Sen. Ben Sasse (R-NE) delivered his maiden speech on the floor of the U.S. Senate on Tuesday, in which he dropped a major bomb: He’s questioning the existence of the U.S. Senate.
Sasse began his speech by explaining exactly why he waited a full year after the 2014 elections to deliver his maiden speech. A newly elected Senator’s maiden floor speech is always a significant deal for them, and Sasse has been outspoken against the permanent political class in venues outside the Senate floor until now. Now that he’s fighting against Washington, D.C., on the floor, he’s likely only going to get bolder and bolder in how he goes after the career politician class.
Sasse, a freshman conservative, said:
I’ve done two things in my adult worklife: I’m a historian by training and a strategy guy by vocation. Before becoming a college president, I helped over a dozen organizations find strategies to get through some very ugly crises. One important lesson I learned over and over is that, when you walk into any troubled organization, there is a delicate balance between expressing human empathy and yet not passively sweeping hard truths under the rug. On the one hand, it is absolutely essential to listen first, to ask questions first to learn how a broken institution got to where it is because there are reasons. Things drift and fray for reasons; people rarely set out to break special institutions they inherit. Still, empathy cannot change the reality that a bankrupt company is spending more to build its products than customers are willing to pay for them; a college with too few students is not only out of money but out of spirit; a charity that cannot persuade enough donors to invest in its cause might not have the right cause.
Because of that, Sasse said, he’s faced a “two-part posture” that he’s “adopted in my rookie year.” Sasse said:
Because of this goal of empathetic listening first, of coming to sit and privately interview many of you and also because of a pledge I made to Nebraskans in deference to an old Senate tradition I have waited. But please do not misunderstand: Do not confuse a deliberate approach with passivity. I ran because I think that the public is right that we as a people are not tackling the generational crises that we face: We don’t have a long-term foreign policy for the age of jihad and cyberwar; our entitlement budgets are completely fake; we are entering an age where work and jobs will be more fundamentally disrupted than at any point since hunter-gatherers first settled in agrarian villages. And yet we don’t really have any plans. I think the public is right that we as a Congress are not shepherding the country through the serious debates we must have about the future of this great nation.
Sasse said he spends his weekends at home in Nebraska and hears from his constituents about how awful Washington, D.C. really is to ordinary Americans. He said:
If I can be brutally honest for a moment: I’m home basically every weekend, and what I hear and what I’m sure most of you hear is some version of this: A pox on both parties and all your houses. We don’t believe politicians are even trying to fix this mess. To the Republicans, to those who claim this new majority is leading the way: Few believe that. To the grandstanders who use this institution as a platform for outside pursuits: Few believe the country’s needs are as important to you as your ambitions. To the Democrats, who did this body harm through nuclear tactics: Few believe bare-knuckled politics are a substitute for principled governing. And does anyone doubt that many on both the right and the left now salivate for more of these radical tactics? The people despise us all. And why is this? Because we’re not doing the job we were sent here to do. The Senate isn’t tackling the great national problems that worry those we work for.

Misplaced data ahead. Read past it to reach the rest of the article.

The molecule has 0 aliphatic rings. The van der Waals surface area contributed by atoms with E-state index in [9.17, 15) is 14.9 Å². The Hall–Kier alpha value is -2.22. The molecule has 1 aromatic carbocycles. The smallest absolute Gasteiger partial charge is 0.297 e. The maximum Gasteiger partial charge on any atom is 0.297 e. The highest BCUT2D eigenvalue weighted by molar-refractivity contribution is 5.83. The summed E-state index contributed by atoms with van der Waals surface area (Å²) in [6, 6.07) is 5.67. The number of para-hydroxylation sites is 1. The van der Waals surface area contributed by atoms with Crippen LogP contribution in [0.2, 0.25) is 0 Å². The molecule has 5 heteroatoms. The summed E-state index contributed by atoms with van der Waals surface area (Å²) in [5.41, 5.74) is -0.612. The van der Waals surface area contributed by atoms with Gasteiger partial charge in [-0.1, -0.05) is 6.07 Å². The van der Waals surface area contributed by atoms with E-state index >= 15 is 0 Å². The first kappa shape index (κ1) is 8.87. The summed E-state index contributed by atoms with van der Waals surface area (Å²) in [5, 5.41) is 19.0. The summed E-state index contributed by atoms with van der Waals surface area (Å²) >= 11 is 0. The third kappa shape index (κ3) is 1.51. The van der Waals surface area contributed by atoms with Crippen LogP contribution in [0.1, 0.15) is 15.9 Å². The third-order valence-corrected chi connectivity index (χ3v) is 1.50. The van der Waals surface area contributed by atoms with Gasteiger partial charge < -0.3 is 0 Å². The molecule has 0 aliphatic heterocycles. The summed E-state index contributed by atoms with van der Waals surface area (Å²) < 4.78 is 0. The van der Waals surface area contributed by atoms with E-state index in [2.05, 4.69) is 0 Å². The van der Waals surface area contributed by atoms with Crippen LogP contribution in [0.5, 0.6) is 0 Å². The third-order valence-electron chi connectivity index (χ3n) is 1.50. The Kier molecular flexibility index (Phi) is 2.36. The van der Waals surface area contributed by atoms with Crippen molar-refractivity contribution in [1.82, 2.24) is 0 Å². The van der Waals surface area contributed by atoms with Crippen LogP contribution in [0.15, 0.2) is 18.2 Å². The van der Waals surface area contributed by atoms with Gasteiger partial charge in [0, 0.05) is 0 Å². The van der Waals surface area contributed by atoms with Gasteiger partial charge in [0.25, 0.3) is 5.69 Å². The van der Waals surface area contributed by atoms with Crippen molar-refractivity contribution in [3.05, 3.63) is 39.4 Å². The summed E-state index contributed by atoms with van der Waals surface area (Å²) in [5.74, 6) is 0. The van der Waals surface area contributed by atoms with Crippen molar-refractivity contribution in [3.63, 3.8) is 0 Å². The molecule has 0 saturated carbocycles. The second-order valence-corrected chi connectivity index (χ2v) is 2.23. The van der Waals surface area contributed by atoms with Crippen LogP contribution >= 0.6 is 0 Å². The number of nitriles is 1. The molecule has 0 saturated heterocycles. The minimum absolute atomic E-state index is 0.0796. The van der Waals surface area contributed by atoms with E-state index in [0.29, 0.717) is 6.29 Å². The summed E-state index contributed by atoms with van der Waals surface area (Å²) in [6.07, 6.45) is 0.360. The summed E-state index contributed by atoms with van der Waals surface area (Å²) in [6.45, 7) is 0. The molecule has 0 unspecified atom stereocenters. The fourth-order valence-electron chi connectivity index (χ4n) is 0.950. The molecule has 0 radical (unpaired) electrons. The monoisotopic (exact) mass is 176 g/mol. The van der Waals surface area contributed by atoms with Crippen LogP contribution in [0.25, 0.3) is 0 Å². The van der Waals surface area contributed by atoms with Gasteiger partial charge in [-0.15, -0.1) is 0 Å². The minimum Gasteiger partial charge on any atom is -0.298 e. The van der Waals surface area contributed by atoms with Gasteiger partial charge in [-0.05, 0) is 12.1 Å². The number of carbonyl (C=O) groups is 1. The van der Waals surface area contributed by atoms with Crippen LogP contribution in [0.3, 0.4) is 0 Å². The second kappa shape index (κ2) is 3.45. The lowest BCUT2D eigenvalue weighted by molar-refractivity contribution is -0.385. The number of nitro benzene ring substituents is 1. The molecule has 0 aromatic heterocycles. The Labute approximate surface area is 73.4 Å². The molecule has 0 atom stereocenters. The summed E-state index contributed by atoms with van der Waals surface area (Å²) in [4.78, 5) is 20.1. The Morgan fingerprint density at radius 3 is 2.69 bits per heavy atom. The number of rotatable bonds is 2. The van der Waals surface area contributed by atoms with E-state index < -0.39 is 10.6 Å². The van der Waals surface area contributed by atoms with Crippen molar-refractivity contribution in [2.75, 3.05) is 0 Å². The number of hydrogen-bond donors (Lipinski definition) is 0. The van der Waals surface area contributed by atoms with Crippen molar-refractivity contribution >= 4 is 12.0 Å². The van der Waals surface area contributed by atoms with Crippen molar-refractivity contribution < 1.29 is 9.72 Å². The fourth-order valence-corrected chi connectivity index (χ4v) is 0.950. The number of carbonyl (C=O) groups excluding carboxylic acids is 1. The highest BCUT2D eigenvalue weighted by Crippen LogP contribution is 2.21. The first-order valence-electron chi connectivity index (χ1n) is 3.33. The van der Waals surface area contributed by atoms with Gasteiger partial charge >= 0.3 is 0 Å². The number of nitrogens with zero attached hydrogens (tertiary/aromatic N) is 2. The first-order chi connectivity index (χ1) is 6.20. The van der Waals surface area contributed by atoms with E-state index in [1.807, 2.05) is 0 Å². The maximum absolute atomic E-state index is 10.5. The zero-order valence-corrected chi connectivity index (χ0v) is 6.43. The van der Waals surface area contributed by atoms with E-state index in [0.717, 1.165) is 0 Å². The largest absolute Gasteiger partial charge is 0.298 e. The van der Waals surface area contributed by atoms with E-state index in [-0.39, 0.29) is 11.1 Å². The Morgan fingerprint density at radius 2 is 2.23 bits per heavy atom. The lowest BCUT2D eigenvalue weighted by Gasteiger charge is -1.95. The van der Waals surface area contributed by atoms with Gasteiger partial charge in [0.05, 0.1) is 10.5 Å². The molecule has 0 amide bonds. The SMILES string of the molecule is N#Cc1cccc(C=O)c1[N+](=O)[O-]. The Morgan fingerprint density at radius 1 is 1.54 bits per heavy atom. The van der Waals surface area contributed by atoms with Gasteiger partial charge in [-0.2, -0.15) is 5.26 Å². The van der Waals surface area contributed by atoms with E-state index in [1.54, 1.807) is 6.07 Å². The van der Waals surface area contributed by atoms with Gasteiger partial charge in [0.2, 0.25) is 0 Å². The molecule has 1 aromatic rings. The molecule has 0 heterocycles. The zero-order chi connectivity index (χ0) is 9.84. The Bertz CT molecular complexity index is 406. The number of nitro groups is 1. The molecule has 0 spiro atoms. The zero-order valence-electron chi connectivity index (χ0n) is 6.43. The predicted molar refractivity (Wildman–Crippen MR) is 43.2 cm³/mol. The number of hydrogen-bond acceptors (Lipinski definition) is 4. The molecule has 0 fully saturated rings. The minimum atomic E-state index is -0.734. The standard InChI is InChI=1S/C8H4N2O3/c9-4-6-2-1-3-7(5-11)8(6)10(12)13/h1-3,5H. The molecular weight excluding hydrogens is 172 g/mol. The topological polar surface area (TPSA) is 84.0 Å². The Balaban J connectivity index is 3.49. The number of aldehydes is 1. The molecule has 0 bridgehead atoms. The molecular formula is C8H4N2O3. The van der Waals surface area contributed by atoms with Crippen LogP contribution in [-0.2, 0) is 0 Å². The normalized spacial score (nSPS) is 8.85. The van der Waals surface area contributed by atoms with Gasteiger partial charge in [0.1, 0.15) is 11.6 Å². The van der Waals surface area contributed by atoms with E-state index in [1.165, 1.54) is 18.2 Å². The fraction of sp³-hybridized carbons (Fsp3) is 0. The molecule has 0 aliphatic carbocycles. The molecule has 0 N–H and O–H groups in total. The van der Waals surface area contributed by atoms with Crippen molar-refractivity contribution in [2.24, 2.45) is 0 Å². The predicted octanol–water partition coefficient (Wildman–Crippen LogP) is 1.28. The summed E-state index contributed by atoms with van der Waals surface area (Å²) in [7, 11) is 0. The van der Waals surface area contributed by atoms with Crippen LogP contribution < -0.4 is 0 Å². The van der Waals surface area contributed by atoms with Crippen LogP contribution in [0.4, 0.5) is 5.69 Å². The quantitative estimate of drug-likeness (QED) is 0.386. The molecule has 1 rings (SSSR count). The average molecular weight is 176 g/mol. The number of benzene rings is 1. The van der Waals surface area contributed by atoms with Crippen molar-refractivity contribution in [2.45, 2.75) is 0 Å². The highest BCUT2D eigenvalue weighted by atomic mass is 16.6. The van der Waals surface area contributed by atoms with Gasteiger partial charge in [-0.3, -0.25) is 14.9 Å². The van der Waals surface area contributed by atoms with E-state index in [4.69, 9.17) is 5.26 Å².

Because of that, Sasse questions whether the U.S. Senate should even continue to exist. He said:
I therefore propose a thought experiment: If the Senate isn’t going to be the most important venue for addressing our biggest national problems, where is that venue? Where should the people look for the long-term national prioritization? Or, to ask it of ourselves, would anything be lost if the Senate didn’t exist? Again, this a thought experiment, so let me be emphatically clear: I think a great deal would be lost if the federal government didn’t have a Senate, but game out with me the question of ‘Why?’ What precisely would be lost if we had only a House of Representatives, rather than both bodies? The growth of the administrative state, the fourth branch of government, is increasingly hollowing out the Article I branch, the legislature, and many in Congress have been complicit in this hollowing out of our own powers. So would anything really be lost if we doubled-down on Woodrow Wilson’s impulses and inclinations toward administrative efficiency by removing much of the clunky-ness of legislative process?
Later in the speech, Sasse said he doesn’t think there is a “magic bullet” solution to this—but does believe that it’s incumbent upon him to blow the whistle on these problems so Americans are aware of them.
“I do not think there is any magic bullet to restore the Senate,” Sasse said. “My purpose in speaking today is basically just to move into public discussions I’ve already been having in private as I try to define a personal strategy for how to use this Floor. I want advice. I am opening a conversation and soliciting input on how to contribute to the broader team, and there are many of you who want an upgrading of our debate, our prioritization, and our seriousness about the bigger challenges.”